Egypt has moved aggressively to try to control cell phones and the web since protests swelled late last week, inspired by the uprising in Tunisia that drove its long-ruling leader from power. Egyptian authorities cut cell phones and web links in tactics that mirrored the information choke-hold imposed by Iran’s security forces in the chaos after last year’s disputed elections.
Anti-government riots also have spread to Yemen, where President Ali Abdullah Saleh said the tone of Al-Jazeera’s coverage incited “unrest, violence and sabotage in the Arab countries.”
Al-Jazeera has been frequently at odds with authorities in the Middle East, previously facing bans or restrictions in Saudi Arabia and Iraq. In December, its offices where closed in Kuwait after it broadcast a clash between security forces and opposition groups.
The Qatari government bankrolled Al-Jazeera when it launched in 1996 and is believed to still fund the station, but it operates with considerable editorial freedom compared with other government-run media outlets in the Arab world.
The network is part of a wider effort by Qatar’s emir, Sheik Hamad bin Khalifa Al Thani, to widen the Gulf nation’s political and cultural reach. Qatar has taken a lead on several difficult regional issues, including peace talks for Sudan’s Darfur region, and was selected to host the 2022 World Cup.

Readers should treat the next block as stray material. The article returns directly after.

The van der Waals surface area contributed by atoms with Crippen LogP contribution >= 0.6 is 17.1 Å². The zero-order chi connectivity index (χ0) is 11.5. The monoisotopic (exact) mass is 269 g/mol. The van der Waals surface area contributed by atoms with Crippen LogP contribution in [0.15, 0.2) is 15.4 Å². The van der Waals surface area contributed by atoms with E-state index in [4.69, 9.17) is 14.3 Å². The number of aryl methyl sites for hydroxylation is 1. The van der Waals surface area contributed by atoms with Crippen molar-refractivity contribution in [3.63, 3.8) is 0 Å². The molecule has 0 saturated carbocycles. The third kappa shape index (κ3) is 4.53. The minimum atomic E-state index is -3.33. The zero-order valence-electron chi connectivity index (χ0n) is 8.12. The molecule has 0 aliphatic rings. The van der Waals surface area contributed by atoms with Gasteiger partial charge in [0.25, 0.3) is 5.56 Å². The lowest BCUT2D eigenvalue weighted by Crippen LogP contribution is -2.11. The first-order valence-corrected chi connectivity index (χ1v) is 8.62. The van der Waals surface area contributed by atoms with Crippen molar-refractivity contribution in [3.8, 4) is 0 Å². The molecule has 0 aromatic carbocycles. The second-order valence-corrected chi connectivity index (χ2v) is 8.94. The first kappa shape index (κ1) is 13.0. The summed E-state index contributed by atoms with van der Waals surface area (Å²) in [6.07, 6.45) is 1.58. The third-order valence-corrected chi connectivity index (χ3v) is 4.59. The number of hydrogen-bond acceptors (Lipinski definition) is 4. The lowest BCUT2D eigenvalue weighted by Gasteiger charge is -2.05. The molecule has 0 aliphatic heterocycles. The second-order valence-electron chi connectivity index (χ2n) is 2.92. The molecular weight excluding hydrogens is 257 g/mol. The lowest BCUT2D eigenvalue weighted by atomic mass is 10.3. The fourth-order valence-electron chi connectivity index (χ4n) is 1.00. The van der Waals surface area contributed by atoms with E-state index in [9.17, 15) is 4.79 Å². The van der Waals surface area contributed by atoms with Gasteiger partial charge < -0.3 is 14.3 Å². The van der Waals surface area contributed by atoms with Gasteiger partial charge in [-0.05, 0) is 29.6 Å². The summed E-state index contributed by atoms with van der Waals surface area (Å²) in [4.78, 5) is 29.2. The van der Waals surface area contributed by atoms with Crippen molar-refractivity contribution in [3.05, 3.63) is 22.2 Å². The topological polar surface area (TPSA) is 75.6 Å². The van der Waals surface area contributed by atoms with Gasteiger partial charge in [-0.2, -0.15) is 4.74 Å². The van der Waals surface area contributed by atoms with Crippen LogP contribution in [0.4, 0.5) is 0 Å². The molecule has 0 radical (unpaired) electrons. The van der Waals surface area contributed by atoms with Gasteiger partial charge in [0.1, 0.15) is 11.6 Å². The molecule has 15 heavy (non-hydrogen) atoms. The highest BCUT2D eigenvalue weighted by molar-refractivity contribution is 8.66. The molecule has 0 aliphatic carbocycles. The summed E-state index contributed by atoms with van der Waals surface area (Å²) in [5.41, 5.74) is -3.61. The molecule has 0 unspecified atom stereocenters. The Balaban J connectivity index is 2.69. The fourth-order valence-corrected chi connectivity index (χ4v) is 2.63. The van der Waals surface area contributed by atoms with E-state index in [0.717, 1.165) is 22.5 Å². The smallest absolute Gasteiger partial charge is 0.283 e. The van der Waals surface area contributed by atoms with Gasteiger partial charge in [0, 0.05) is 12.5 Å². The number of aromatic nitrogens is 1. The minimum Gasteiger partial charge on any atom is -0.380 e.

But some media observers note that Al-Jazeera’s enthusiastic coverage of the protesters leave it exposed to questions about its leanings.
“Al-Jazeera actually spun these protests as noble efforts worthy of international support and duplication,” said Philip Howard, a University of Washington professor who follows media trends in the Muslim world. “I think their coverage of every dictator with 30-plus years of rule has been consistently unflattering.”
On Al-Jazeera’s homepage, comments about the reporting ban by Egypt spanned from outrage to quips that Al-Jazeera got what it deserved.
“We need 100 Al-Jazeeras to expose the practices of government,” wrote one post without giving a home country.
Another from Egypt attacked Al-Jazeera and asked: “Do you want to control the decisions of the nations? You criticize Kuwait, Morocco, Egypt and other Arab countries except Qatar.”
Some of the harshest comments recently against Al-Jazeera have come from supporters of Palestinian President Mahmoud Abbas, who claim that leaked documents about Middle East peace talks sought to undercut Abbas and favor his rival Hamas.
In pro-Abbas marches in the West Bank last week, some raised homemade Israeli flags with the Star of David replaced by the Al-Jazeera logo. Others chanted “Jazeera, Mossad” — claiming that Al-Jazeera was playing into Israel’s hands by trying to weaken Abbas.
Nashat Aqtash, media professor at the West Bank’s Bir Zeit University, called Al-Jazeera a “very lucrative political investment” for tiny Qatar.
“Al-Jazeera might have a political agenda, but it tackled the most sensitive issues for the Arab world and became No. 1 simply because we lack media in the Arab world,” Aqtash said. “Media in the Arab world is still mostly government- and partisan-driven media, not sources of information.”
Hruncakova and Snigur in fine form as Gulf region's oldest tournament for women opens